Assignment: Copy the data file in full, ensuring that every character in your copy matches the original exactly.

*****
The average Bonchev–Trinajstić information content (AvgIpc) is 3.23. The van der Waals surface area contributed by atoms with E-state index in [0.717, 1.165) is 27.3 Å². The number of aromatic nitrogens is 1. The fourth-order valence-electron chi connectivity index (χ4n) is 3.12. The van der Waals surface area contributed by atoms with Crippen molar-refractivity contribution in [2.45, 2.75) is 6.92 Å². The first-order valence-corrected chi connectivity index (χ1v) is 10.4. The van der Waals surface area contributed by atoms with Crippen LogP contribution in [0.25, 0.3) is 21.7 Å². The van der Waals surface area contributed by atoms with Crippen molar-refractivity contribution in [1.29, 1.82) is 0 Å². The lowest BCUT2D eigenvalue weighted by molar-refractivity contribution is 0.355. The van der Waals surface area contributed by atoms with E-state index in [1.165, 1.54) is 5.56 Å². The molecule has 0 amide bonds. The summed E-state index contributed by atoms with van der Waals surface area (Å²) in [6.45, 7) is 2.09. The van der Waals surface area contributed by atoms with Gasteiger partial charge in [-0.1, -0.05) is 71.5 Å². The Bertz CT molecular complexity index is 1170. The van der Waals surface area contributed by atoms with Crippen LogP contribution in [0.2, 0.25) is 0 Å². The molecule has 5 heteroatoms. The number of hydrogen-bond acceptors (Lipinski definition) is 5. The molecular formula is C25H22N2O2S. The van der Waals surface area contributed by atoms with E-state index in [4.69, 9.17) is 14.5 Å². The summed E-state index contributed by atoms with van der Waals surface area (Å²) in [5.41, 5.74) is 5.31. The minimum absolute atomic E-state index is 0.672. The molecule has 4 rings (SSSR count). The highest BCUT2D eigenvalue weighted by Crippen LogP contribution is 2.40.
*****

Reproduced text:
The average Bonchev–Trinajstić information content (AvgIpc) is 3.23. The van der Waals surface area contributed by atoms with E-state index in [0.717, 1.165) is 27.3 Å². The number of aromatic nitrogens is 1. The fourth-order valence-electron chi connectivity index (χ4n) is 3.12. The van der Waals surface area contributed by atoms with Crippen molar-refractivity contribution in [2.45, 2.75) is 6.92 Å². The first-order valence-corrected chi connectivity index (χ1v) is 10.4. The van der Waals surface area contributed by atoms with Crippen LogP contribution in [0.25, 0.3) is 21.7 Å². The van der Waals surface area contributed by atoms with Crippen molar-refractivity contribution in [1.29, 1.82) is 0 Å². The lowest BCUT2D eigenvalue weighted by molar-refractivity contribution is 0.355. The van der Waals surface area contributed by atoms with E-state index in [1.165, 1.54) is 5.56 Å². The molecule has 0 amide bonds. The summed E-state index contributed by atoms with van der Waals surface area (Å²) in [6.45, 7) is 2.09. The van der Waals surface area contributed by atoms with Gasteiger partial charge in [-0.1, -0.05) is 71.5 Å². The Bertz CT molecular complexity index is 1170. The van der Waals surface area contributed by atoms with Crippen LogP contribution in [0.2, 0.25) is 0 Å². The molecule has 5 heteroatoms. The number of hydrogen-bond acceptors (Lipinski definition) is 5. The molecular formula is C25H22N2O2S. The van der Waals surface area contributed by atoms with E-state index in [4.69, 9.17) is 14.5 Å². The summed E-state index contributed by atoms with van der Waals surface area (Å²) in [5.41, 5.74) is 5.31. The minimum absolute atomic E-state index is 0.672. The molecule has 4 rings (SSSR count). The highest BCUT2D eigenvalue weighted by Crippen LogP contribution is 2.40.